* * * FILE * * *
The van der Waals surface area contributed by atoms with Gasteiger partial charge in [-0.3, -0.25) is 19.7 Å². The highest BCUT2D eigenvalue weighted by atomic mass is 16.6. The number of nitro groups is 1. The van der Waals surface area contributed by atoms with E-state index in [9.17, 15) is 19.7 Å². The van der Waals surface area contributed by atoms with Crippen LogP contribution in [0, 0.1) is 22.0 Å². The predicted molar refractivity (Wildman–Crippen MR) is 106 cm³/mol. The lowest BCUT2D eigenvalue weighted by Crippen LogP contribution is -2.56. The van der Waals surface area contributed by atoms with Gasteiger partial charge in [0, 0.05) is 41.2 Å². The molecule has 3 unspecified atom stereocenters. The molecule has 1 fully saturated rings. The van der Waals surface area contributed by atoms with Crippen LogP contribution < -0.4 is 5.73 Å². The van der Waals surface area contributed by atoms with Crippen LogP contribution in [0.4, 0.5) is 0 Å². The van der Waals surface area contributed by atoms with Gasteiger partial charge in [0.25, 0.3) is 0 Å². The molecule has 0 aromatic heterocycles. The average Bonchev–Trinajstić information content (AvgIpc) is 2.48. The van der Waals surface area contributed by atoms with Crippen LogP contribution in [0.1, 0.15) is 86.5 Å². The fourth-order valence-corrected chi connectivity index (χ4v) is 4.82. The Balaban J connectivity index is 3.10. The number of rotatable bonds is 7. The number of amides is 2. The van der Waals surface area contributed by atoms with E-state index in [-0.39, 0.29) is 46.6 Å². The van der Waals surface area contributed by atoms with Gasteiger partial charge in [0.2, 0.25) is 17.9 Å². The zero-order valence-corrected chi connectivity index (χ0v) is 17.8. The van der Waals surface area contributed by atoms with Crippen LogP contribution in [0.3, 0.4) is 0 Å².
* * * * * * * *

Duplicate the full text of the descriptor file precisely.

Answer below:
The van der Waals surface area contributed by atoms with Gasteiger partial charge in [-0.3, -0.25) is 19.7 Å². The highest BCUT2D eigenvalue weighted by atomic mass is 16.6. The number of nitro groups is 1. The van der Waals surface area contributed by atoms with E-state index in [9.17, 15) is 19.7 Å². The van der Waals surface area contributed by atoms with Crippen LogP contribution in [0, 0.1) is 22.0 Å². The predicted molar refractivity (Wildman–Crippen MR) is 106 cm³/mol. The lowest BCUT2D eigenvalue weighted by Crippen LogP contribution is -2.56. The van der Waals surface area contributed by atoms with Gasteiger partial charge in [0, 0.05) is 41.2 Å². The molecule has 3 unspecified atom stereocenters. The molecule has 1 fully saturated rings. The van der Waals surface area contributed by atoms with Crippen LogP contribution < -0.4 is 5.73 Å². The van der Waals surface area contributed by atoms with Crippen LogP contribution in [0.4, 0.5) is 0 Å². The van der Waals surface area contributed by atoms with Gasteiger partial charge in [0.25, 0.3) is 0 Å². The molecule has 0 aromatic heterocycles. The average Bonchev–Trinajstić information content (AvgIpc) is 2.48. The van der Waals surface area contributed by atoms with Crippen LogP contribution in [0.1, 0.15) is 86.5 Å². The fourth-order valence-corrected chi connectivity index (χ4v) is 4.82. The Balaban J connectivity index is 3.10. The number of rotatable bonds is 7. The number of amides is 2. The van der Waals surface area contributed by atoms with E-state index in [-0.39, 0.29) is 46.6 Å². The van der Waals surface area contributed by atoms with Gasteiger partial charge in [0.2, 0.25) is 17.9 Å². The zero-order valence-corrected chi connectivity index (χ0v) is 17.8. The van der Waals surface area contributed by atoms with Crippen LogP contribution in [0.3, 0.4) is 0 Å².